Once you have finished working on the structure of your website, you have to make it more detailed to make sure that you didn’t miss anything. For example, you can add descriptions to pages so you know what subsections will be added. By doing so, you’ll never lose the focus on the main goals and consolidate up-to-date information at all stages of development.
Elisa Abbott is a freelancer whose passion lies in creative writing. She completed a degree in Computer Science and writes about ways to apply machine learning to deal with complex issues. Insights on education, helpful tools and valuable university experiences – she has got you covered 😉 When she’s not engaged in assessing translation services for PickWriters you’ll usually find her sipping cappuccino with a book.Read more
In this article, we will compare between three tools that will help you create a visual Sitemap.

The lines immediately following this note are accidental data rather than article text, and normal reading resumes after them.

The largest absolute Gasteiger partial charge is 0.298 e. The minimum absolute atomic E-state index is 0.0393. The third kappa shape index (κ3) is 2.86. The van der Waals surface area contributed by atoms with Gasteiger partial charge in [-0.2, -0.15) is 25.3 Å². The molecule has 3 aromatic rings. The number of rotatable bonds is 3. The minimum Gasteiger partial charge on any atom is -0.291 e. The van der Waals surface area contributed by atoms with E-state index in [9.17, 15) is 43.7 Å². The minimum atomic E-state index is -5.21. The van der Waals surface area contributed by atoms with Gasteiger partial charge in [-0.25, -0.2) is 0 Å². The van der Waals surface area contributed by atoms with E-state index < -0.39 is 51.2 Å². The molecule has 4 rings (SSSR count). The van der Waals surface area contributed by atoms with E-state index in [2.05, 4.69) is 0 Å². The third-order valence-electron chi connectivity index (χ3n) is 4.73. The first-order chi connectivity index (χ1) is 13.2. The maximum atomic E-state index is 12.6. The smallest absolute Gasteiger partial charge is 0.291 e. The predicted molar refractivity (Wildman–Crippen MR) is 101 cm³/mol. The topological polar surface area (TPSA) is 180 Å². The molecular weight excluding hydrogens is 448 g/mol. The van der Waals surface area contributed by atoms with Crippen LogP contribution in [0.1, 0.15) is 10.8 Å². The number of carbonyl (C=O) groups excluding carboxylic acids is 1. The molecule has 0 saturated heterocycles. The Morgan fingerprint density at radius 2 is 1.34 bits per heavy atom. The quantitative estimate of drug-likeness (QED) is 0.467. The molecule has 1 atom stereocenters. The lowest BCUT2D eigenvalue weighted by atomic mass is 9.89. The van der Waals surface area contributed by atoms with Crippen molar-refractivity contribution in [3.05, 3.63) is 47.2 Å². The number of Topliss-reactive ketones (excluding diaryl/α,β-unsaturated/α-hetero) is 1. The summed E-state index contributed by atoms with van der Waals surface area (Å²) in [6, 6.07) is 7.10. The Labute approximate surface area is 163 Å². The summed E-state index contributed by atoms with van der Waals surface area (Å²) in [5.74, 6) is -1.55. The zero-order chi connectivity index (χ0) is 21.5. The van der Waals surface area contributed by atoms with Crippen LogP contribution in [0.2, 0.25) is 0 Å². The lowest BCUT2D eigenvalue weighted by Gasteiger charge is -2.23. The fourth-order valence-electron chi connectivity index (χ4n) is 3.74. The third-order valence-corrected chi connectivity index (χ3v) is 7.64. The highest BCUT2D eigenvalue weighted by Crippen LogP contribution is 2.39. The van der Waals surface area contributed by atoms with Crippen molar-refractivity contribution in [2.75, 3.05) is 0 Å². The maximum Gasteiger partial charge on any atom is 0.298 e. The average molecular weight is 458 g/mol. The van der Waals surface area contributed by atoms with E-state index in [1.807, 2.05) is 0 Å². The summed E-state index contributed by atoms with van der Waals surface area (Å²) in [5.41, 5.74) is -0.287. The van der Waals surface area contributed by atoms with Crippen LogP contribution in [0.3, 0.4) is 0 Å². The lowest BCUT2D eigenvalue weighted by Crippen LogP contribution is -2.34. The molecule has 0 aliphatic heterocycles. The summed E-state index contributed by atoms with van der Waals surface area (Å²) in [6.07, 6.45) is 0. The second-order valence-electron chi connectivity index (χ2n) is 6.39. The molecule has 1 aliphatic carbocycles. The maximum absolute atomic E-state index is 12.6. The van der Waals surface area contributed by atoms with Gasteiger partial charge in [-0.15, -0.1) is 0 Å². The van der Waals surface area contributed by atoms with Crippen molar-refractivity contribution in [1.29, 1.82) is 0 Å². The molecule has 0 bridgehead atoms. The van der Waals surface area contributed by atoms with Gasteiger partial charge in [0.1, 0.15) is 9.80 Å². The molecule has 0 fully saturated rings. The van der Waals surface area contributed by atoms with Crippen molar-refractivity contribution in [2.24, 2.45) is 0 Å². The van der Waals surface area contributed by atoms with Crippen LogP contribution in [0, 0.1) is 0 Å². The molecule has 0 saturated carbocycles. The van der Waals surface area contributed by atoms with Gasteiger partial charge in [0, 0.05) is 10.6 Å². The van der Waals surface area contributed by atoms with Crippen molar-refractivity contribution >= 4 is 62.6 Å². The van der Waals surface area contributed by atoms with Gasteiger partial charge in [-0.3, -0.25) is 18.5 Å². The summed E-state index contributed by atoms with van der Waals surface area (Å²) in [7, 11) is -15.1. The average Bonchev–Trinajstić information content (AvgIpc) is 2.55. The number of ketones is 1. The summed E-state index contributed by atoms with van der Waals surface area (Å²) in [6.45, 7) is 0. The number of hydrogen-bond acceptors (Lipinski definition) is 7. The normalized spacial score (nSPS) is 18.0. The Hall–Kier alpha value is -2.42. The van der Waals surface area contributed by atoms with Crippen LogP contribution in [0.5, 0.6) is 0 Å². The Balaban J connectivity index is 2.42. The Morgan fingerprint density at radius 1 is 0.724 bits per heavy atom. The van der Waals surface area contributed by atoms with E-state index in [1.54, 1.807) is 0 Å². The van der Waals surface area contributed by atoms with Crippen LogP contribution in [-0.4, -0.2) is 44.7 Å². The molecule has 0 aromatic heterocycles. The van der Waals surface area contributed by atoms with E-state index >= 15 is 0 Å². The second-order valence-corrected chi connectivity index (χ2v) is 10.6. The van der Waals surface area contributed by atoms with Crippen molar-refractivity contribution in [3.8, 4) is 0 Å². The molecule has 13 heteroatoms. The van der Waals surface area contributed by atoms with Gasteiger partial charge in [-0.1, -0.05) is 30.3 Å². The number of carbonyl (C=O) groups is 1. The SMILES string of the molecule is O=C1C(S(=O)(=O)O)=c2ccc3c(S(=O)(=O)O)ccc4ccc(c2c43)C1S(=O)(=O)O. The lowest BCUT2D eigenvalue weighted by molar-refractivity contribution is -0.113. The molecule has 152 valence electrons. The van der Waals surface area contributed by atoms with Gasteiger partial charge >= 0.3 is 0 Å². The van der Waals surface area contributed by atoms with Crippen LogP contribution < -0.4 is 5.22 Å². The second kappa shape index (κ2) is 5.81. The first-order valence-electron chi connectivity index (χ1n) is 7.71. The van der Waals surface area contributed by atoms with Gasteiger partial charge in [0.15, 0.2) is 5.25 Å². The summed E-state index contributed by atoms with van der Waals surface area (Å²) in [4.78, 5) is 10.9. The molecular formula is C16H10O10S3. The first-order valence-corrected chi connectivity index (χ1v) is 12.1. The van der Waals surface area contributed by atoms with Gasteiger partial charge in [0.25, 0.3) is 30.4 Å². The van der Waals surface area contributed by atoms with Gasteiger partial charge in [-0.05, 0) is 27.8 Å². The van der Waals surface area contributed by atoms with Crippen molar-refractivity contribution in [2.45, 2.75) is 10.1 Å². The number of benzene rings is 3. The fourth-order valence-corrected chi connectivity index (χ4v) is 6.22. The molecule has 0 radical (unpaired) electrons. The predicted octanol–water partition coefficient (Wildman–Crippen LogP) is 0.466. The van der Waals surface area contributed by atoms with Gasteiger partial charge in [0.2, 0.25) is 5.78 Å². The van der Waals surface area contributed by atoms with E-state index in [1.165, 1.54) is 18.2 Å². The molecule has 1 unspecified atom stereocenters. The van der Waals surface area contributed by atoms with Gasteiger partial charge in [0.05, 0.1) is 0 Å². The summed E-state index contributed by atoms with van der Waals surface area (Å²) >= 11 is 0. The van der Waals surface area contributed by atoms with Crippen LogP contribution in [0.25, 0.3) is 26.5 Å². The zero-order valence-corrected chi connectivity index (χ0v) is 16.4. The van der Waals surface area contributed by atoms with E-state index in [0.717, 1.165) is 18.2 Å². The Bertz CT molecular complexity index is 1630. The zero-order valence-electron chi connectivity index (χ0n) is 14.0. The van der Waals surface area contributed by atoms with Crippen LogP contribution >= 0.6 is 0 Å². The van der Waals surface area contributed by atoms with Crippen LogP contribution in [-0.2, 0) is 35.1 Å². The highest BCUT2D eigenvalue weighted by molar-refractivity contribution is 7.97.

A Sitemap displays the site’s structure graphically. It simplifies the process of forming a technical task and lets the team integrate into the project quicker. The three tools that will be compared in this article are FlowMapp, OmniGraffle and SlickPlan. Each tool has its own advantages and will surely find its users among our readers.
FlowMapp is a powerful tool that allows to create a visual Sitemap, to project a flowchart, to form a project documentation and acts as a cloud storage for project files. As developers of this tool we believe that FlowMapp is a ‘must’ for UX specialists and managers. FlowMapp is designed to meet the requirements of a large amount of users, UX strategists, UI and product designers. Natural and easy-to-use interface and demonstrative project overview allows you to easily coordinate the Sitemap with any Client, and a convenient project file storage will make you forget about using Dropbox and Google Drive.
For a more detailed tool overview we have prepared a convenient spreadsheet where the tools’ functions and cost are compared.